With his carefully chosen words, deep penetrating eyes and generous smile, John Raines (Oct 27, 1933 – Nov 12, 2017) would regularly provoke his classroom by challenging students to question the unquestioned, to critically revisit the familiar and the normal by exploring different points of view, and even to think the unthinkable. “Why do you think our classroom setting is arranged the way we normally have it?” “Why would some non-white women across different cultures feel it necessary to use whitening lotion on their skin?” “Can you see identity as morally problematic? Are we supposed to simply accept our ‘thrown self’? Why?” “What does it mean to be human and to be religious in the era of aggressive global capitalism?” “How much is too much power of the State over its citizens?” “Is breaking a law always identical with committing a crime? Why?” Those were among the kinds of questions he would toss out to trigger discussion. Once the familiar had become strange through provocative intellectual conversation, together with everyone in the classroom, his smile would burst into laughter and become a kind of collective intellectual catharsis. More importantly, the jolt of “familiar becoming strange” perspective would last in the minds of many and their perceptions of reality would never be the same again.
John Raines was a very passionate scholar especially when it came to the issues of class struggle, global injustice, gender inequality, environmental problems, world religions and social ethics, race and oppression, civil rights and others. He was eloquent in converting complicated abstract theory into real, simple and clear explanation. A good number of his former graduate students, including Terry Rey, author of Bourdieu on Religion, Imposing Faith and Legitimacy (Equinox, 2007; Routledge, 2014), which he dedicated to John Raines, and David Kruger, who wrote A Holy Mission to Minnesota: Viking Martyrs, Civil Religion and the Birthplace of America (University of Minnesota Press, 2015), admit that their readings of key thinkers such as Durkheim, Adam Smith, John Lock, Weber, Marx, Bourdieu, Foucault, Rawls and others was very much shaped in John’s classroom, where many former students even say they experienced “theoretical epiphanies.” John Raines knew how to cultivate the pleasure of learning through both sharp theoretical analysis and meaningful personal reflection. He did it with joy.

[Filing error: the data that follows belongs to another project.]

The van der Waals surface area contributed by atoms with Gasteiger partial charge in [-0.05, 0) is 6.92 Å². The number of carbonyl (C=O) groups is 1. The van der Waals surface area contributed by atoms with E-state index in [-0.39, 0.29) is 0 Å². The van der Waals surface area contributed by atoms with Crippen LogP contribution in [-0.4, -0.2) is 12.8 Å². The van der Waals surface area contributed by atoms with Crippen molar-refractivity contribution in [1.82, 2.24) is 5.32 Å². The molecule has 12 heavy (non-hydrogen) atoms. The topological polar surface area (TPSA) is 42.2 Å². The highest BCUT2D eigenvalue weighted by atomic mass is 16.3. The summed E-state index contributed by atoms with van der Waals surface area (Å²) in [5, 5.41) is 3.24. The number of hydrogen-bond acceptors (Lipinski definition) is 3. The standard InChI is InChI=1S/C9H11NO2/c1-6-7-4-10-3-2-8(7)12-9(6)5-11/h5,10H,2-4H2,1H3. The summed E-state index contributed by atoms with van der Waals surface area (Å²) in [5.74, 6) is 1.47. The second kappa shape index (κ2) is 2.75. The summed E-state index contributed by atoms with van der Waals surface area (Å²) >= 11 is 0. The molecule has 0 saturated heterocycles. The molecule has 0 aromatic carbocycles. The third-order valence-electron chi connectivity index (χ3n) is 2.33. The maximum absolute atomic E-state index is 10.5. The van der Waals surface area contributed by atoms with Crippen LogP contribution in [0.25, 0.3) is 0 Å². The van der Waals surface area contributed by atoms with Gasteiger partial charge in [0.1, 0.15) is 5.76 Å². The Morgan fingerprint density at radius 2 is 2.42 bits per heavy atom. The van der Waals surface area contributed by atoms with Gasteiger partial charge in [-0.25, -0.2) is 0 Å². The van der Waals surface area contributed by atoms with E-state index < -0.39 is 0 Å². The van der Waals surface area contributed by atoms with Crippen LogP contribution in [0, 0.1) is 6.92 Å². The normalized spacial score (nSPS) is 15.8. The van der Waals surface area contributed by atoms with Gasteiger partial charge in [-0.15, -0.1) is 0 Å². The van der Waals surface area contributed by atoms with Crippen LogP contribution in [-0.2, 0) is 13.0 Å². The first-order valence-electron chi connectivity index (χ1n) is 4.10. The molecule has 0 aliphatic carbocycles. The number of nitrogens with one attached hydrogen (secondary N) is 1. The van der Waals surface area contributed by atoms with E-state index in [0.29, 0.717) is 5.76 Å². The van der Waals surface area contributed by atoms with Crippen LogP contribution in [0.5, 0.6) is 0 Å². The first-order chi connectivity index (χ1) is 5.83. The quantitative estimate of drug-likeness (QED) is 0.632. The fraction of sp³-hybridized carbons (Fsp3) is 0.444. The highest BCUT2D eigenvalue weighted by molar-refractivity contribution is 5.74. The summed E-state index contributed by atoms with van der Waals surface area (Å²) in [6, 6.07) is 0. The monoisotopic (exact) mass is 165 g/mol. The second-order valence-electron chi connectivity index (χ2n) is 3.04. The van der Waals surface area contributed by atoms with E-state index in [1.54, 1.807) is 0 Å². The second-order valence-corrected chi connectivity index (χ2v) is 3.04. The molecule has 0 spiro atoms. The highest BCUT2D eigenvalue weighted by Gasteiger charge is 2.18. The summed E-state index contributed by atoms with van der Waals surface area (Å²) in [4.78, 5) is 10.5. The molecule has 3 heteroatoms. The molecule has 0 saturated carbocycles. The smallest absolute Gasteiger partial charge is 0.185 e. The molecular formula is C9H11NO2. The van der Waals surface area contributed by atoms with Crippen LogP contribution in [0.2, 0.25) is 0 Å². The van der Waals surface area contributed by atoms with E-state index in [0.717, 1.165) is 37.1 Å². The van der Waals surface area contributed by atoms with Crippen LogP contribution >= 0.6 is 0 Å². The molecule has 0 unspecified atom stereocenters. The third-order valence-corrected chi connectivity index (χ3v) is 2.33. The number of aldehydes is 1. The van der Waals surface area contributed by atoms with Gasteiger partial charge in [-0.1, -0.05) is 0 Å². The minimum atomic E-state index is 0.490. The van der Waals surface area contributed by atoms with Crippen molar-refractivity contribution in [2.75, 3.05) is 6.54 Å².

For John Raines, academic debate was like a sports game, which in its very reason for existing, should be enjoyable so that everyone present can learn and grow in the exchange of arguments. No wonder, his undergraduate and graduate courses at both Temple University in Philadelphia where he taught for more than forty years and at CRCS which he helped get started and where he taught the first generations of students, were consistently packed. Some returned from the previous years just to sit in and enjoy the discussion. With notes at hand, he made sure that certain targeted points were properly delivered in each meeting. Outside the class, he always made himself available for his students. Not infrequently some students still flocked around him and engaged in conversation long after the class was dismissed as he walked down the hallway with his worn brown leather bag. Whenever he was in his office in the Religion Department, his door was always open and students came one after the other to tap his mind. The Honors Professor-of-the-Year Award (2004) and The Lindback Award for Distinguished Teaching (2005) he received from Temple University are only some proofs of his passion for teaching and his love for students.
John Raines was not just an inspiring professor. He was also a pastor and an activist. A distinct aspect of John Raines’ life was his great willingness and courage to cross boundaries. Born and raised in a privileged white family in Minnesota, as a young man, he crossed the racial boundary to seek justice for his fellow citizens. He risked his life and was thrown in jail several times because of his anti-racism protests. Newly ordained as a Methodist pastor in Long Island, NY, he was sent to jail in 1961 when he joined the “Freedom Riders”, a non-violent national protest consisting of about 400 activists black and white who traveled together on inter-state buses across the segregated Southern United States. As one of a group of three blacks and two whites, he was arrested and jailed in Little Rock, Arkansas, for “threatening breach of the peace”, i.e. challenging racial segregation in public facilities legalized under “Jim Crow” laws when they got off the bus together and tried to enter the “white” waiting room and sit there together. He was sent to jail again during 1964-1965 when he helped doing voter registration drives for African Americans in Mississippi and then in Newton, Georgia, where no one of the African American majority was registered to vote. He also participated in the march on Selma, Alabama, in March 1965.